By Kenan Machado
Asian equity markets fell Thursday, extending a selloff in the U.S. overnight, as doubts increased that the Trump administration would be able to deliver on its policy goals due to mounting political problems.
The latest political developments have put President Donald Trump’s administration on the defensive and investors world-wide are worried about his ability to push through proposals on tax cuts, deregulation and infrastructure spending.
Concerns among global investors got worse on Tuesday when reports emerged that Trump asked James Comey, who he subsequently fired as the head of the Federal Bureau of Administration, to back off the investigation of former national security adviser Michael Flynn. The White House has denied the account.
The news that former FBI Director Robert Mueller will serve as special counsel to oversee a federal investigation into alleged Russian interference in the 2016 presidential election did little to calm market jitters.
Japan’s Nikkei Stock Average /zigman2/quotes/210597971/delayed JP:NIK -3.67% fell 1.3%. A global flight to haven assets boosted the value of the yen, weighing on the country’s exporters.
The U.S. dollar /zigman2/quotes/210561789/realtime/sampled USDJPY -1.3670% dropped 2% overnight against the yen, registering its largest one-day percentage decline since July 2016. In Asian trade, the dollar recovered slightly Thursday to trade up 0.2% at ¥111.01. Among key exporter stocks, Mitsubishi Motors /zigman2/quotes/202404490/delayed JP:7211 -4.52% ended 3% lower, while Mazda Motor /zigman2/quotes/204777714/delayed JP:7261 -4.82% and Honda Motor /zigman2/quotes/200490352/delayed JP:7267 -4.26% each declined 2.2%.
“The aggressive risk-off reverberations are taking the market by surprise right now,” said Stephen Innes, head of trading for Asia at forex broker Oanda.
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How will Iran react to worsening tension with the U.S.? That will, in part, be determined when Iranians head to the polls on May 19, in a contest between moderate President Hassan Rouhani and a slew of conservative candidates. WSJ's Niki Blasina reports. Photo: Getty Images.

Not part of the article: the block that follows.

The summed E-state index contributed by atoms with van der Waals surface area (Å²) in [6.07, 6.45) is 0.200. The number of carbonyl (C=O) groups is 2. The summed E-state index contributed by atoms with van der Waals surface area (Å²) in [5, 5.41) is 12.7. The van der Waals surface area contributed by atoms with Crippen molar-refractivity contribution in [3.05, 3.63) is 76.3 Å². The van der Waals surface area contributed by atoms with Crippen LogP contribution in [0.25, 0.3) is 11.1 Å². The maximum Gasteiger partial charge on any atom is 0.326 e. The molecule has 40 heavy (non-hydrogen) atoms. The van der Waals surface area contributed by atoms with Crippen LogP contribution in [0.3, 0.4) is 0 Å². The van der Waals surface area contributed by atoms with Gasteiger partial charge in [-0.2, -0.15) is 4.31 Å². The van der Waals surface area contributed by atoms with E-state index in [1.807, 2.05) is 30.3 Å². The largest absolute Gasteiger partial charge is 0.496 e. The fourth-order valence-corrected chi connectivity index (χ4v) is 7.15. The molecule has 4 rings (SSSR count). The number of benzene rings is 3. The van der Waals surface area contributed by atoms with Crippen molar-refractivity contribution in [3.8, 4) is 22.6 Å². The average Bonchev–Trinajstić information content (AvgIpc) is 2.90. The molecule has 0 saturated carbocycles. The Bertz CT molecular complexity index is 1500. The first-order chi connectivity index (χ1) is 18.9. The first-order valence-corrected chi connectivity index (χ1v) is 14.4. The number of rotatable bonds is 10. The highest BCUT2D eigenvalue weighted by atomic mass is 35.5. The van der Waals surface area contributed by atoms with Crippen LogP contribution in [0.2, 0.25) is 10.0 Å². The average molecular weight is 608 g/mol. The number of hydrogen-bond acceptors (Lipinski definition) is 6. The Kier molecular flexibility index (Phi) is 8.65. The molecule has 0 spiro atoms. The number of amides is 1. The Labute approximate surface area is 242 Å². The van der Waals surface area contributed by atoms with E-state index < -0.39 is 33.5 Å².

Elsewhere, Australia’s S&P/ASX 200 /zigman2/quotes/210598100/delayed AU:XJO -3.25% fell 0.8%, while Korea’s Kospi /zigman2/quotes/210598069/delayed KR:180721 -3.30% declined 0.3% and Singapore’s Straits Times Index /zigman2/quotes/210597985/delayed SG:STI -3.23% shed 0.1%.
“Markets have begun to price in a substantial delay in enacting Trump’s signature tax reforms legislation,” said Zhu Huani, an economist at Mizuho Bank in Singapore.
Meanwhile, stocks in China were more resilient, as expectations for more infrastructure spending — particularly focused on a new economic region near Beijing — boosted construction and property stocks.
The Shanghai Composite Index /zigman2/quotes/210598127/delayed CN:SHCOMP -3.71% moved down 0.5% and Shenzhen Composite Index /zigman2/quotes/210598015/delayed CN:399106 -4.93% fell 0.6%, while Hong Kong’s Hang Seng Index /zigman2/quotes/210598030/delayed HK:HSI -2.42% was 0.6% lower.
Japanese life insurers, which are large holders of U.S. government bonds, were particularly hit by overnight declines in 10-year U.S. Treasury yields, which dropped by the most in a day since late June 2016. Dai-ichi Life /zigman2/quotes/208507587/delayed JP:8750 -3.24% gave up 4.9% and T&D Holdings /zigman2/quotes/208425761/delayed JP:8795 -4.05% was 4% lower.
In Australia, the nation’s currency rose to its highest level against the U.S. dollar since May 4 after an unexpected fall in Australia’s unemployment rate in April.
The Aussie dollar /zigman2/quotes/210561961/realtime/sampled USDAUD +0.9618% rose to 74.52 U.S. cents from 74.16 U.S. cents before the release of the jobs data.